Troy Resources, Resolute Mining
Gold's Olympic potential
My wife gushed when celebrity physicist and ex-D:Ream band member Brian Cox said on top of a mountain somewhere in South America that the total amount of gold discovered in human history was about two Olympic-sized swimming pools' worth. I didn't gush, exactly, but thought I had better look into it.

And with all the nervousness out there, it appears this fact is subconsciously lodged in many people's minds. That, and the gold price hitting record highs outside of the India's “Diwali” festival of lights. It is now well trading above US$1600 an ounce.

The funny thing is, although gold has been on an upward trajectory for the past nine years which corresponds to the bear market in the US dollar, as equity markets have slid, gold stocks have slid further. This is contrasted with the rise and rise of the gold-linked exchange traded fund (ETF).

But this seems to be changing. In the past month or so the gold price has climbed about 7.5 per cent, while the S&P/ASX All Ord Gold Index has gone up almost 13 per cent and the FTSE Gold Mines Index has risen about 11.5 per cent. Meanwhile, an ASX traded gold ETF (ASX: GOLD) has climbed just over 5.5 per cent over the same period.

So, right now, gold bugs are out and about, shouting from the tops of mountains, or at least at gold conferences in Sydney's CBD, which is where your scribe found himself the other day.

These companies, which included both junior explorers and bigger producers, were promoted by Warwick Grigor and his team at BGF Equities, who, not surprisingly, are convinced that gold is the place to be.

Grigor himself told me that aside from his holdings in gold companies he had bought some gold coins the other day for a few percent commission. This, he said, was a far better way of profiting from the gold price than buying an ETF.

“ETFs in gold merely give you a certificate to say that it's backed by gold somewhere … but you've got counterparty risk, and it's not a clearly regulated environment,” he said.

I didn't mention Bre-X Minerals – a Canadian gold miner which had “discoveries” in Busang Indonesia. It rose to a market capitalisation of over $C6 billion ($A5.7 billion), but it collapsed in 1997 after the gold samples were found to be a fraud.

Troy's South American Oro

There is no doubt that in the current environment there is momentum for gold and indeed for gold companies.

One of the companies that impressed with arguably the greatest chance to make punters' the type of profits that makes sweating it out in a conference worthwhile was Troy Resources.

At $4.07, its shares have spiked over 26 per cent over the past month. Its market cap now sits at $358 million.

This company has a couple of small mines, one of which is in Brazil, but the main game is its Casposo Mine in Argentina.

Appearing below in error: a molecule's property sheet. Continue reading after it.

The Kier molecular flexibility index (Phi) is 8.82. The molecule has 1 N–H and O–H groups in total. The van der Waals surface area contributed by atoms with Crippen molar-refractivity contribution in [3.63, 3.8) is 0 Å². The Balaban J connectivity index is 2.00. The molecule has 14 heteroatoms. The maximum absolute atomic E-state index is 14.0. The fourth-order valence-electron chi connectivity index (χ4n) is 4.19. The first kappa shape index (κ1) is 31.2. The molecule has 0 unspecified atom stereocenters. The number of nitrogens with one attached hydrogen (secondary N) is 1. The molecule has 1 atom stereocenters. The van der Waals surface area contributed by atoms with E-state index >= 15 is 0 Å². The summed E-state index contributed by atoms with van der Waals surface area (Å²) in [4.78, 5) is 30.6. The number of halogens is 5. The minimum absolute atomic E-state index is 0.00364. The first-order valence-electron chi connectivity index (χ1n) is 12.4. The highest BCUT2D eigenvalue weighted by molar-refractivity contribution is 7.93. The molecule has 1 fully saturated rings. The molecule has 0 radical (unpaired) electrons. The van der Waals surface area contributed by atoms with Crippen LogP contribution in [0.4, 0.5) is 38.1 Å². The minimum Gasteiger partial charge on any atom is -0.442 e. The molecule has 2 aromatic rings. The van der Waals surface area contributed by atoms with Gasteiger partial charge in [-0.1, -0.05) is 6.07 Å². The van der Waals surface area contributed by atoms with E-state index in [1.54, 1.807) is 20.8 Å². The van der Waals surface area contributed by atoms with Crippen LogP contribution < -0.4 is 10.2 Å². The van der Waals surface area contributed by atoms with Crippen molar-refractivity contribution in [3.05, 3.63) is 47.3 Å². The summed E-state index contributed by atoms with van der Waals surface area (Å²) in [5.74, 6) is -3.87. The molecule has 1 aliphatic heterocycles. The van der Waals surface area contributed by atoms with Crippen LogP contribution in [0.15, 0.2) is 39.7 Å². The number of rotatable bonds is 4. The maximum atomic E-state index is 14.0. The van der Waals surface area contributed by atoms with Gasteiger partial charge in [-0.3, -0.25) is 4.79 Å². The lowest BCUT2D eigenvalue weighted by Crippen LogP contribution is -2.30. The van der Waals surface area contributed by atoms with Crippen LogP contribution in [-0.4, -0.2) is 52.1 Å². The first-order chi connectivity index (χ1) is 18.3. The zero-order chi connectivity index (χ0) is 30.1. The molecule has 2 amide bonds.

It has been trying to ramp production up over the past six months but has had problems due to unseasonably cold conditions with temperatures in the region of minus 18 degrees centigrade at night.

Now that it is overcoming these problems, investors are starting to take interest in its potential.

The gold discoveries on its books right now have grades of about 9 grams per tonne. And because of its silver discoveries, the cost of mining could actually be negative – meaning the sale of its silver will exceed the mining costs.

The opportunity for Troy (ASX: TRY) lies in the “down plunge” extension of the ore body, where recent drilling has returned intersections as high as 109 grams a tonne, with most being between 10 and 15 grams a tonne.

Investec is saying the company can produce a 1-ounce-a-tonne of gold equivalent from parts of this mine. If this is the case and it spends, say, $300 digging up a tonne of dirt and putting it through its mill, it would produce about $1300 of gold for each tonne. This is a significant improvement on its current yield of about $380 a tonne.

Troy is valued at $5.20 by Investec, which is looking more and more achievable each day.

Resolute's opportunity

Another company that has been overcoming production problems is Resolute Mining, which has operations in Mali, West Africa.

At $1.37 a share its market cap is $640 million, which is well above what this column would normally cover – but there is a definite opportunity for investors, in the opinion of this scribe.

Resolute has three mines but the key is its Syama mine which is producing 80,000 ounces of gold a year and has been affected by mine shutdowns. The company should be ramping up production towards 250,000 ounces a year from this mine over the next six months.

For the 2012 fiscal year, Resolute should produce in the region of 410,000 ounces at a cost of about $730 an ounce. Of course there's tax and royalties on this, but it should be put in perspective.

Its market cap is less than half that of Perseus Mining's (ASX: PRU) of $1.3 billion, and Perseus isn't in production yet! And when Perseus is in production, it will be initially producing about 220,000 ounces.

Such anomalies are what gold investors look for.


Start Your 30 day free trial today

Do you want to get access to our weekly reports?
Leave your details and get an instant access.

As Seen In